FirstNet chairman sets the bar very high
In the world of track and field, some of the most interesting strategic decisions are made by high jumpers and pole vaulters during a competition. Taking too many jumps at lower heights may leave the athlete too tired to execute properly when medals are on the line and the bar is raised to its top height. On the other hand, passing on attempts at lower heights to conserve energy also can be risky, because a competitor may fail to clear any height and face the embarrassment of finishing last.
When the FirstNet board was formed, many industry observers expected board members to focus initially on managing expectations as they sought opportunities for short-term success. Instead, to borrow from the analogy above, FirstNet Chairman Sam Ginn effectively has set the bar at a height that will shatter all world records. According to Ginn, the broadband network being built by FirstNet will:
- Meet the standards of public-safety-grade reliability.
- Provide coverage to “every square meter” of the United States, including the basements of buildings.
- Offer user costs that will be equal to or less than the costs associated with subscribing to commercial wireless broadband services.
- Give state and local first-responder agencies local control of operations performed on the network, even though it will be built on a nationwide basis.
These are the main characteristics that first responders want from the much-anticipated broadband network, so it all sounds great. But many question whether such a network can be built and still be affordable to cash-strapped first-responder agencies. Among the doubters are two members of Congress, who recently shared their perspectives.
“I am, quite frankly, skeptical,” said Rep. Joe Barton (R-Texas) during a House subcommittee hearing regarding FirstNet. “If you do everything you say you’re going to do, this is going to be a phenomenal network, and I hope it is going to be successful.”
Rep. Lee Terry (R-Neb.) echoed this sentiment during the same hearing.
“This seems to be such a monumental task — a huge beast — that I’m wondering what it’s ultimate cost and bureaucracy will end up being,” Terry said.
During the hearing, Ginn also told Terry that only first-responder traffic would be on the network, which caused Terry to ask the question that many in the commercial wireless community have asked privately.
“Can you explain how a better network is going to be cheaper, when — by definition — you have fewer users on that network?” Terry asked.
Ginn mentioned the power that economies of scale would have regarding network-deployment costs. He also pointed to the revenue-generating potential for public-private partnerships through which the valuable 700 MHz spectrum licensed to FirstNet would be shared with commercial entities — for example, arrangements with rural wireless carriers.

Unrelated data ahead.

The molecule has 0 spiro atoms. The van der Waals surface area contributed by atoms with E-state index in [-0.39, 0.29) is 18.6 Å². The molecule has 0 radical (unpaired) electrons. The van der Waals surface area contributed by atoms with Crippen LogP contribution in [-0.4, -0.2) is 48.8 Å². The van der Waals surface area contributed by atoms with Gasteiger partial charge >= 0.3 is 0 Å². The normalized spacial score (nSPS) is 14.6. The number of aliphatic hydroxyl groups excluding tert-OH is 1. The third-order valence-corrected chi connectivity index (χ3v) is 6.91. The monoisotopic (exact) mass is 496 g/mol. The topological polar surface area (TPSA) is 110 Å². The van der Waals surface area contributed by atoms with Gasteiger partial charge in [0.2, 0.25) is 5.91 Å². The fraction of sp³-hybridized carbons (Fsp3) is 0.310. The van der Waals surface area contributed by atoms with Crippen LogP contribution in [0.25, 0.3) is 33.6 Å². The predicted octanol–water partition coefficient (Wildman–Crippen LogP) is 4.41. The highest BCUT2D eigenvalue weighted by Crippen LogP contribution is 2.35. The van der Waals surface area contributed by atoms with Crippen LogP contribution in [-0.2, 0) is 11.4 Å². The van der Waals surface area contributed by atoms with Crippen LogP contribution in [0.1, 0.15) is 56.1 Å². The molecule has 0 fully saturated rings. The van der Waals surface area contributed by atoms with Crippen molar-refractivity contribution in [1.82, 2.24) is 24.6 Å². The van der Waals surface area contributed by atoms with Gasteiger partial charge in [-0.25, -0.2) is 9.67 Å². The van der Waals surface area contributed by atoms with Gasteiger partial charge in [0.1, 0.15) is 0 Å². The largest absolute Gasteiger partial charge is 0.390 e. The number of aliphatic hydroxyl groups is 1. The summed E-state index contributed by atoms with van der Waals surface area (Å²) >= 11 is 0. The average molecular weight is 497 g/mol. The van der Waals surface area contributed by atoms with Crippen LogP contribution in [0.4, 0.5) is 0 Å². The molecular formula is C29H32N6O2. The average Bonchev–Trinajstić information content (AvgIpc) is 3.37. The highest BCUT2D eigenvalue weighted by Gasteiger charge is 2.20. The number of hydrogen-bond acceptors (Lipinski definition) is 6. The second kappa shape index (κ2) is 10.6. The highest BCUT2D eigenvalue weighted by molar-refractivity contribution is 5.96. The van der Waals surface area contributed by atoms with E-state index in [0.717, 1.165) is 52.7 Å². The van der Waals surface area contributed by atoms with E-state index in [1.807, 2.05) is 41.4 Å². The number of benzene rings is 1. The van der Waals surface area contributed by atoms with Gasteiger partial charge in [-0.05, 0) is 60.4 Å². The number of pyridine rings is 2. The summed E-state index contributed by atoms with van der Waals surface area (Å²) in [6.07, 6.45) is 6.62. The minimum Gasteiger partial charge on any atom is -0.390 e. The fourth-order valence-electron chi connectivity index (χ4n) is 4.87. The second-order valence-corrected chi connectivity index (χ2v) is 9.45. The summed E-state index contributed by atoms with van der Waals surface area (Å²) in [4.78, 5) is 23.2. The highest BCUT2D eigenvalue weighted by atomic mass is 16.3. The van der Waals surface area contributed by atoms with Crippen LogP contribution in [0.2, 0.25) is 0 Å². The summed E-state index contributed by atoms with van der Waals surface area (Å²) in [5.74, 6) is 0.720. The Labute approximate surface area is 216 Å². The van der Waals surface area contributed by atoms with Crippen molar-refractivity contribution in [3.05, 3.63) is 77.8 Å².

But sharing excess spectrum with a carrier that would still have to build a network does not seem nearly as valuable as sharing excess capacity on the FirstNet network. Granted, there are significant policy questions associated with the latter scenario — for example, should a subsidized government network compete with commercial carriers, even if the competition is indirect? — but it would seem to be a more straightforward deal to negotiate and one that would generate much more revenue for the FirstNet project.
Of course, these are only some observations made by an outsider journalist with no real engineering, legal or business expertise. By all accounts, Ginn is a very smart guy with a lot of network-building expertise, and he is the one who has been part of conversations with the legal minds and commercial providers, which gives him a huge leg up on knowing what can — and cannot — be done.
However, even if FirstNet board members acknowledged that compromises would have to be made with this first-responder broadband network, making it happen promised to be a massive undertaking. To meet all of the lofty goals established by Ginn is going to be an even greater challenge.
Ginn is deserving of applause for being so bold in establishing such high standards for the FirstNet board. And I hope he’s right about all the parameters for the network being achievable, because a successful FirstNet effort not only will transform first-responder communications, it could revolutionize the way government does business — an observation that communications attorney Arthur Katz noted last month during a session at IWCE.
“Personally, I find the whole thing very exciting,” Katz said of FirstNet. “It’s really historic. And, if it goes right, not only will it be a miracle, it will really be significant for the country, and it may be a model for similar attempts to somehow use private and public resources to get to goals that otherwise couldn’t be accomplished.”
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